Author(s): Ayanru JO
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Abstract A review of 1987 patients with uveitis seen over an 11-year period in Bendel State of Nigeria has been undertaken; 56\% of cases had a posterior/mid-peripheral uveitis, 15.1\% a panuveitis, 21.5\% an anterior uveitis. Acute anterior uveitis with classical symptoms was rarely seen. Its comparative rarity is presumably due to the absence of HL-A27 in Africans and altered immunological states from malaria and parasitic infections. Identified aetiological factors in anterior uveitis were leprosy (1 patient), tuberculosis (1 patient), herpes zoster (16 patients), and onchocerciasis (3 patients). The great majority of cases of posterior uveitis were of presumed toxoplasmic origin. Further studies are needed to demonstrate its mode of transmission in a population in which toxoplasmosis is endemic. Forest onchocerciasis is not a major cause of uveitis in southern Nigeria in the same way as savanna onchocerciasis is in northern Nigeria. Syphilis seems to play no part in the causation of uveitis in southern Nigeria. Better diagnostic facilities are required to determine the role of sarcoidosis and other possible causative factors. Uveitis is a major cause of blindness in Nigeria.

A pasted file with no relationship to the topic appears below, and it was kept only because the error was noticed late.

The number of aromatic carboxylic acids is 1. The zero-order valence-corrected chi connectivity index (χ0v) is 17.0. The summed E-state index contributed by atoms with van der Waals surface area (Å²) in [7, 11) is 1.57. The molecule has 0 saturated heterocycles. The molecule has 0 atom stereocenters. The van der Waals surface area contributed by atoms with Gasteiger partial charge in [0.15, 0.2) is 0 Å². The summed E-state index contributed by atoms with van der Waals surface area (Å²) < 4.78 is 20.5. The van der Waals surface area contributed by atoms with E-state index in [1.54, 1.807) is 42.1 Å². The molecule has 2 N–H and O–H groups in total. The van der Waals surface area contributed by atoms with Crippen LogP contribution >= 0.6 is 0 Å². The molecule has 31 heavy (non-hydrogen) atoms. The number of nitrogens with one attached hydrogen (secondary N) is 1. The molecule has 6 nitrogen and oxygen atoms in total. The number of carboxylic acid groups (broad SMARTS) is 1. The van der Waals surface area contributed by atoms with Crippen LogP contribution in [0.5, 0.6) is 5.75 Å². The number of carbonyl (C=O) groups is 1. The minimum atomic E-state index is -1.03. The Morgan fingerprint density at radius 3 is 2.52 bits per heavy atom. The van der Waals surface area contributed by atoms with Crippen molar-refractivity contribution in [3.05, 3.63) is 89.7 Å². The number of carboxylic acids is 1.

This article was published in Br J Ophthalmol
and referenced in Journal of Clinical & Experimental Ophthalmology